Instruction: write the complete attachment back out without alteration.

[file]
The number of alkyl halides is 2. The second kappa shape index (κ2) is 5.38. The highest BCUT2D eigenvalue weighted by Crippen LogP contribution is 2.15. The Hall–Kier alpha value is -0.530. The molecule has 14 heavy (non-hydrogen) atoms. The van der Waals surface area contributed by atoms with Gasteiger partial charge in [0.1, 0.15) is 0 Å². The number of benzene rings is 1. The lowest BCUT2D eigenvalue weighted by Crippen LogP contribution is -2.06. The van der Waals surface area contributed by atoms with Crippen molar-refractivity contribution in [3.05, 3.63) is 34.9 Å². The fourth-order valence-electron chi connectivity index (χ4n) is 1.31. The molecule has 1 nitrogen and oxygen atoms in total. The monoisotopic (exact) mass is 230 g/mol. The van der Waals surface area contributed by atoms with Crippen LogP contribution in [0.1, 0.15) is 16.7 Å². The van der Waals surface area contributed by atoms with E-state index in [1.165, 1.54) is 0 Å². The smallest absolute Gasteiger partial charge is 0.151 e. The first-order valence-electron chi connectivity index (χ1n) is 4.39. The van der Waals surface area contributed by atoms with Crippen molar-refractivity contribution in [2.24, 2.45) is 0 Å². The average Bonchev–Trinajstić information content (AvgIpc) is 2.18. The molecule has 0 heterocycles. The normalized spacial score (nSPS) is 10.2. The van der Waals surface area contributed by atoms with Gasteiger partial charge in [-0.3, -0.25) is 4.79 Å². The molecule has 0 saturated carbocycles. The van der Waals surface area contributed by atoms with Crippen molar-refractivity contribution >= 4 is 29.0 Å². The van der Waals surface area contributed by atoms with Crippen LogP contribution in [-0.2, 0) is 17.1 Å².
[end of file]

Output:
The number of alkyl halides is 2. The second kappa shape index (κ2) is 5.38. The highest BCUT2D eigenvalue weighted by Crippen LogP contribution is 2.15. The Hall–Kier alpha value is -0.530. The molecule has 14 heavy (non-hydrogen) atoms. The van der Waals surface area contributed by atoms with Gasteiger partial charge in [0.1, 0.15) is 0 Å². The number of benzene rings is 1. The lowest BCUT2D eigenvalue weighted by Crippen LogP contribution is -2.06. The van der Waals surface area contributed by atoms with Crippen molar-refractivity contribution in [3.05, 3.63) is 34.9 Å². The fourth-order valence-electron chi connectivity index (χ4n) is 1.31. The molecule has 1 nitrogen and oxygen atoms in total. The monoisotopic (exact) mass is 230 g/mol. The van der Waals surface area contributed by atoms with Crippen LogP contribution in [0.1, 0.15) is 16.7 Å². The van der Waals surface area contributed by atoms with E-state index in [1.165, 1.54) is 0 Å². The smallest absolute Gasteiger partial charge is 0.151 e. The first-order valence-electron chi connectivity index (χ1n) is 4.39. The van der Waals surface area contributed by atoms with Crippen molar-refractivity contribution in [2.24, 2.45) is 0 Å². The average Bonchev–Trinajstić information content (AvgIpc) is 2.18. The molecule has 0 heterocycles. The normalized spacial score (nSPS) is 10.2. The van der Waals surface area contributed by atoms with Gasteiger partial charge in [-0.3, -0.25) is 4.79 Å². The molecule has 0 saturated carbocycles. The van der Waals surface area contributed by atoms with Crippen molar-refractivity contribution >= 4 is 29.0 Å². The van der Waals surface area contributed by atoms with Crippen LogP contribution in [-0.2, 0) is 17.1 Å².